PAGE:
PharMerica’s Merger with KKR and Walgreens
engaged BAML and UBS to explore potential business
combinations and act as financial advisors. [Id. at
21, ¶95]. In January 2016, BAML and UBS began discussing
with KKR and Walgreens the potential acquisition of
PharMerica. [Id.]. Both BAML and UBS had previous
relationships with KKR and Walgreens. [Id. at
21–23]. BAML earned roughly $74 million in fees from
KKR and roughly $49 million in fees from Walgreens in the two
years before the merger. [Id. at 21, ¶97].
Similarly, UBS earned roughly $125 million in fees from KKR
and Walgreens in the two years before the merger.
[Id. at 22, ¶103]. Both BAML and USB stood to
earn far less money from the merger than the money they had
earned from their relationships with KKR and Walgreens.
[Id. at 22, ¶98; 23, ¶104].
with their previous relationship, BAML also had an ongoing
relationship with KKR and Walgreens during the merger.
[Id. at 22, ¶99]. For example, a senior member
of the BAML team working on the merger was also a member of
the coverage team for Walgreens and a member of the financial
advisory team advising Walgreens on other acquisitions.
[Id. at 22, ¶100].
September 14, 2016, KKR and Walgreens submitted a tentative
proposal to purchase PharMerica in a cash-out merger for
$28.75 per share. [Id. at 24, ¶111]. Upon,
receiving price feedback from UBS, KKR, and Walgreens orally
increased their price to $29.25 per share on September 19,
2016. [Id. at 24, ¶¶112-13]. On April 27,
2017, KKR and Walgreens formalized the $29.25 per share
offer. [Id. at 24, ¶117].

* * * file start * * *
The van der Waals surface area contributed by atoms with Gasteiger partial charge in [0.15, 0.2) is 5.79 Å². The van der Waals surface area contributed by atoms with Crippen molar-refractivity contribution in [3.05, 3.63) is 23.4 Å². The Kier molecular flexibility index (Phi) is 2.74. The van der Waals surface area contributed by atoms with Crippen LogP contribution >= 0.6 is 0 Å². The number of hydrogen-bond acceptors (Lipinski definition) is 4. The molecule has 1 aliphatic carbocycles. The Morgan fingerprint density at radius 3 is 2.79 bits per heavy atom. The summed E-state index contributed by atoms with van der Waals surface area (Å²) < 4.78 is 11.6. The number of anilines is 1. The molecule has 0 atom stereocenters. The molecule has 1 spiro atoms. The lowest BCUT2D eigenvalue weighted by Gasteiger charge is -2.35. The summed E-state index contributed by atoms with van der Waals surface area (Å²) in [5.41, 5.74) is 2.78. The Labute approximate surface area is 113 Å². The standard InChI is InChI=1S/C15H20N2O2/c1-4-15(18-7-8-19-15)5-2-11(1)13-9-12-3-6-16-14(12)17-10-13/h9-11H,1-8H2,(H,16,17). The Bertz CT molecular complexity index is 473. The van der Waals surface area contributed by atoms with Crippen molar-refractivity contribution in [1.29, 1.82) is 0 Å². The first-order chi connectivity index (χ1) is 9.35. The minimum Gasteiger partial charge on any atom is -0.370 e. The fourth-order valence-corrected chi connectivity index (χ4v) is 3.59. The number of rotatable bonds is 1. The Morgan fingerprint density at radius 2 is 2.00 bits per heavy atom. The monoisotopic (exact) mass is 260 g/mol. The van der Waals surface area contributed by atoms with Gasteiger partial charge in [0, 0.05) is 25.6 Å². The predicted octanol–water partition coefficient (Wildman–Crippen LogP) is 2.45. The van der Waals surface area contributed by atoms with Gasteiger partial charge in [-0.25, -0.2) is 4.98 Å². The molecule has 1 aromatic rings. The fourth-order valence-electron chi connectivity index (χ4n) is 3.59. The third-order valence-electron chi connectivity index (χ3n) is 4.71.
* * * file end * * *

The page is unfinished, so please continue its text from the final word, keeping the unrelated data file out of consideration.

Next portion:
the sales process PharMerica’s management periodically
prepared financial forecasts for the Company (the
“Projections”). [Id. at 29, ¶138].
Projections were created in 2015, April 2016, September 2016,
April 2017, and July 2017. [Id. at 24, ¶119].
The Projections- except the July 2017 Projections-contained
two scenarios: one scenario assumed future acquisitions, and
one scenario assumed no future acquisitions. [Id.].
The July 2017 Projections, however, contained only the
scenario assuming no future acquisitions. [Id.;
Id. at 25, ¶125]. The July 2017 Projections
included a footnote stating that they excluded acquisitions.
[Id. at 27, ¶131].
August 1, 2017, PharMerica’s Board of Directors met
with UBS and BAML to review the formal offer from KKR and
Walgreens. [Id. at 26, ¶126]. While PharMerica
included all five sets of projections in its Proxy statement,
the Company only approved the July 2017 Projections for UBS
and BAML to use for their fairness opinions. [Id. at
28, ¶132]. Based on the July 2017 Projections and other
provided information, BAML and UBS issued fairness opinions,
which stated that the $29.25 per share price was fair from a
financial standpoint. [Id. at 26, ¶126].
Relying in part upon these fairness opinions, the Directors